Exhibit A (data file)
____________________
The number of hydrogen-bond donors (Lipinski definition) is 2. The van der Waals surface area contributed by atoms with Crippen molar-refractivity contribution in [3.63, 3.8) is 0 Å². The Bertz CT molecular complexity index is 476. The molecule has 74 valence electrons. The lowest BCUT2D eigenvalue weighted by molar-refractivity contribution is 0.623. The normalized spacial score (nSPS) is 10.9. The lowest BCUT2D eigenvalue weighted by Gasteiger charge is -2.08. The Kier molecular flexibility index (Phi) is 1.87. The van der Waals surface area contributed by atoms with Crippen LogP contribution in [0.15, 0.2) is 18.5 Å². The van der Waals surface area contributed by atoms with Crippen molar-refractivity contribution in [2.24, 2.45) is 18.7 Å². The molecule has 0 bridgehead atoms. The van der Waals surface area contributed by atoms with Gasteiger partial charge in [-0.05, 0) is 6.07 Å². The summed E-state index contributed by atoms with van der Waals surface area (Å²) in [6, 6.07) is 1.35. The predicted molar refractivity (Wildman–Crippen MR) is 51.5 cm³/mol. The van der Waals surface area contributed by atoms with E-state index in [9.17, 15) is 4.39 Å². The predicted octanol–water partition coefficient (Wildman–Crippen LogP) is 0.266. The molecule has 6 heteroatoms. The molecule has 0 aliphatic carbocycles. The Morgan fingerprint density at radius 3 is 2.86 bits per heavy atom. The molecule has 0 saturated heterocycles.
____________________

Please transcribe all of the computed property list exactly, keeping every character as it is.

The number of hydrogen-bond donors (Lipinski definition) is 2. The van der Waals surface area contributed by atoms with Crippen molar-refractivity contribution in [3.63, 3.8) is 0 Å². The Bertz CT molecular complexity index is 476. The molecule has 74 valence electrons. The lowest BCUT2D eigenvalue weighted by molar-refractivity contribution is 0.623. The normalized spacial score (nSPS) is 10.9. The lowest BCUT2D eigenvalue weighted by Gasteiger charge is -2.08. The Kier molecular flexibility index (Phi) is 1.87. The van der Waals surface area contributed by atoms with Crippen LogP contribution in [0.15, 0.2) is 18.5 Å². The van der Waals surface area contributed by atoms with Crippen molar-refractivity contribution in [2.24, 2.45) is 18.7 Å². The molecule has 0 bridgehead atoms. The van der Waals surface area contributed by atoms with Gasteiger partial charge in [-0.05, 0) is 6.07 Å². The summed E-state index contributed by atoms with van der Waals surface area (Å²) in [6, 6.07) is 1.35. The predicted molar refractivity (Wildman–Crippen MR) is 51.5 cm³/mol. The van der Waals surface area contributed by atoms with E-state index in [9.17, 15) is 4.39 Å². The predicted octanol–water partition coefficient (Wildman–Crippen LogP) is 0.266. The molecule has 6 heteroatoms. The molecule has 0 aliphatic carbocycles. The Morgan fingerprint density at radius 3 is 2.86 bits per heavy atom. The molecule has 0 saturated heterocycles.